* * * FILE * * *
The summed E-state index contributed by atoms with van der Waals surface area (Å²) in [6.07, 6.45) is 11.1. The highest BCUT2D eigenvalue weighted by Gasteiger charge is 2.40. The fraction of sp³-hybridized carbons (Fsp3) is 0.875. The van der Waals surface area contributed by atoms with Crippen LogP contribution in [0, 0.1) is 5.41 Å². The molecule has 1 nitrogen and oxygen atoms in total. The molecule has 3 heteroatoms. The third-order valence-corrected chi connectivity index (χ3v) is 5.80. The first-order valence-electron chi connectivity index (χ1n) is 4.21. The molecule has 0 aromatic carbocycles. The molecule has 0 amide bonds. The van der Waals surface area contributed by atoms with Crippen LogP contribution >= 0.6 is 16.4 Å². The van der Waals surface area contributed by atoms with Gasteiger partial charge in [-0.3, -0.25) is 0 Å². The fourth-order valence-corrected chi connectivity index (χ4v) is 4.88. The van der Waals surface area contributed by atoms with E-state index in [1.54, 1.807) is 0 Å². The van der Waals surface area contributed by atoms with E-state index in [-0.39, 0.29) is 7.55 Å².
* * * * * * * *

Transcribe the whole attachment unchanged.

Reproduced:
The summed E-state index contributed by atoms with van der Waals surface area (Å²) in [6.07, 6.45) is 11.1. The highest BCUT2D eigenvalue weighted by Gasteiger charge is 2.40. The fraction of sp³-hybridized carbons (Fsp3) is 0.875. The van der Waals surface area contributed by atoms with Crippen LogP contribution in [0, 0.1) is 5.41 Å². The molecule has 1 nitrogen and oxygen atoms in total. The molecule has 3 heteroatoms. The third-order valence-corrected chi connectivity index (χ3v) is 5.80. The first-order valence-electron chi connectivity index (χ1n) is 4.21. The molecule has 0 aromatic carbocycles. The molecule has 0 amide bonds. The van der Waals surface area contributed by atoms with Crippen LogP contribution >= 0.6 is 16.4 Å². The van der Waals surface area contributed by atoms with Gasteiger partial charge in [-0.3, -0.25) is 0 Å². The fourth-order valence-corrected chi connectivity index (χ4v) is 4.88. The van der Waals surface area contributed by atoms with E-state index in [1.54, 1.807) is 0 Å². The van der Waals surface area contributed by atoms with E-state index in [-0.39, 0.29) is 7.55 Å².